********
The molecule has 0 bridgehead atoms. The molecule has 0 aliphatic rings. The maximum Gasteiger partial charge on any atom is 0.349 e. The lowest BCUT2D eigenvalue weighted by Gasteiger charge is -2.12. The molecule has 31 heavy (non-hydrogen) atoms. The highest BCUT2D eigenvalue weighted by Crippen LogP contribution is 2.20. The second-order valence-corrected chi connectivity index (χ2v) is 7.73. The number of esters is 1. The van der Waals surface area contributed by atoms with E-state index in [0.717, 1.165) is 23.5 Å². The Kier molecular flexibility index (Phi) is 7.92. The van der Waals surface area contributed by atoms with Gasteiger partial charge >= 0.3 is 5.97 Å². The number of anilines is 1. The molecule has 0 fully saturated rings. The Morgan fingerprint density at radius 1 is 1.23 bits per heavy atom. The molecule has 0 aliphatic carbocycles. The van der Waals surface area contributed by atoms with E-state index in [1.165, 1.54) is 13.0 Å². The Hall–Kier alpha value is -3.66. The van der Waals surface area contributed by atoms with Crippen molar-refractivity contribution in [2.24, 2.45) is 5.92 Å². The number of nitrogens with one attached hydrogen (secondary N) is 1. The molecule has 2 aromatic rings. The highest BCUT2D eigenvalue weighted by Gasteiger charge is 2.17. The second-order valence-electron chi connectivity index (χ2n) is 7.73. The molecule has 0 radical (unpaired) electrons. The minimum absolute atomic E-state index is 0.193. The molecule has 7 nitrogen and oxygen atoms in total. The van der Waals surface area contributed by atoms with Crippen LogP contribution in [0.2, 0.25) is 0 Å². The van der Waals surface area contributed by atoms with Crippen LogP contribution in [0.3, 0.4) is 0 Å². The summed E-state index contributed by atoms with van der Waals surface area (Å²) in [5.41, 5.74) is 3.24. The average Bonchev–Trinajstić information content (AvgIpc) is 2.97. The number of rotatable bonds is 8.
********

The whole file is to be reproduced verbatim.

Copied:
The molecule has 0 bridgehead atoms. The molecule has 0 aliphatic rings. The maximum Gasteiger partial charge on any atom is 0.349 e. The lowest BCUT2D eigenvalue weighted by Gasteiger charge is -2.12. The molecule has 31 heavy (non-hydrogen) atoms. The highest BCUT2D eigenvalue weighted by Crippen LogP contribution is 2.20. The second-order valence-corrected chi connectivity index (χ2v) is 7.73. The number of esters is 1. The van der Waals surface area contributed by atoms with E-state index in [0.717, 1.165) is 23.5 Å². The Kier molecular flexibility index (Phi) is 7.92. The van der Waals surface area contributed by atoms with Gasteiger partial charge >= 0.3 is 5.97 Å². The number of anilines is 1. The molecule has 0 fully saturated rings. The Morgan fingerprint density at radius 1 is 1.23 bits per heavy atom. The molecule has 0 aliphatic carbocycles. The van der Waals surface area contributed by atoms with E-state index in [1.165, 1.54) is 13.0 Å². The Hall–Kier alpha value is -3.66. The van der Waals surface area contributed by atoms with Crippen molar-refractivity contribution in [2.24, 2.45) is 5.92 Å². The number of nitrogens with one attached hydrogen (secondary N) is 1. The molecule has 2 aromatic rings. The highest BCUT2D eigenvalue weighted by Gasteiger charge is 2.17. The second-order valence-electron chi connectivity index (χ2n) is 7.73. The molecule has 0 radical (unpaired) electrons. The minimum absolute atomic E-state index is 0.193. The molecule has 7 nitrogen and oxygen atoms in total. The van der Waals surface area contributed by atoms with Crippen LogP contribution in [0.2, 0.25) is 0 Å². The van der Waals surface area contributed by atoms with Crippen LogP contribution in [0.3, 0.4) is 0 Å². The summed E-state index contributed by atoms with van der Waals surface area (Å²) in [5.41, 5.74) is 3.24. The average Bonchev–Trinajstić information content (AvgIpc) is 2.97. The number of rotatable bonds is 8.